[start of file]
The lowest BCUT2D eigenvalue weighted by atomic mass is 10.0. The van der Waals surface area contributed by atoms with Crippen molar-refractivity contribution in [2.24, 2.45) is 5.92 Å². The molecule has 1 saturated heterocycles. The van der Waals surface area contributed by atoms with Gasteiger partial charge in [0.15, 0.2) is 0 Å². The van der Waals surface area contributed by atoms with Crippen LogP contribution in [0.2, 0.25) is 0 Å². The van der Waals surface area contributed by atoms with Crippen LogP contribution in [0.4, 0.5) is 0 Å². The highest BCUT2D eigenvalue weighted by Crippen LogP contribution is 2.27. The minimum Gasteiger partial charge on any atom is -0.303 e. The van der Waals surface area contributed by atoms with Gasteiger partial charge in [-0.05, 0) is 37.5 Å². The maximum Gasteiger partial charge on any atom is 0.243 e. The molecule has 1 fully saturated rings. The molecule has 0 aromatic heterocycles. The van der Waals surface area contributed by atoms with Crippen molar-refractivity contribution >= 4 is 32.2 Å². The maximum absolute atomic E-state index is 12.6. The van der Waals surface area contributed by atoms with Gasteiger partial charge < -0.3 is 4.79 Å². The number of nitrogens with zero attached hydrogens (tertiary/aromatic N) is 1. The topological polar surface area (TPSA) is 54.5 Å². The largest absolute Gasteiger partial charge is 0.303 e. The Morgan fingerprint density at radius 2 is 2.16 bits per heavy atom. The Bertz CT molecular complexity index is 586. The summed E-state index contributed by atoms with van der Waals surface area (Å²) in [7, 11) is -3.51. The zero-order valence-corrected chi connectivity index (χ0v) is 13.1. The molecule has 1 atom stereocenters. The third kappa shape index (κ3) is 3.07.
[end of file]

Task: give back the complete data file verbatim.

The lowest BCUT2D eigenvalue weighted by atomic mass is 10.0. The van der Waals surface area contributed by atoms with Crippen molar-refractivity contribution in [2.24, 2.45) is 5.92 Å². The molecule has 1 saturated heterocycles. The van der Waals surface area contributed by atoms with Gasteiger partial charge in [0.15, 0.2) is 0 Å². The van der Waals surface area contributed by atoms with Crippen LogP contribution in [0.2, 0.25) is 0 Å². The van der Waals surface area contributed by atoms with Crippen LogP contribution in [0.4, 0.5) is 0 Å². The highest BCUT2D eigenvalue weighted by Crippen LogP contribution is 2.27. The minimum Gasteiger partial charge on any atom is -0.303 e. The van der Waals surface area contributed by atoms with Gasteiger partial charge in [-0.05, 0) is 37.5 Å². The maximum Gasteiger partial charge on any atom is 0.243 e. The molecule has 1 fully saturated rings. The molecule has 0 aromatic heterocycles. The van der Waals surface area contributed by atoms with Crippen molar-refractivity contribution >= 4 is 32.2 Å². The maximum absolute atomic E-state index is 12.6. The van der Waals surface area contributed by atoms with Gasteiger partial charge < -0.3 is 4.79 Å². The number of nitrogens with zero attached hydrogens (tertiary/aromatic N) is 1. The topological polar surface area (TPSA) is 54.5 Å². The largest absolute Gasteiger partial charge is 0.303 e. The Morgan fingerprint density at radius 2 is 2.16 bits per heavy atom. The Bertz CT molecular complexity index is 586. The summed E-state index contributed by atoms with van der Waals surface area (Å²) in [7, 11) is -3.51. The zero-order valence-corrected chi connectivity index (χ0v) is 13.1. The molecule has 1 atom stereocenters. The third kappa shape index (κ3) is 3.07.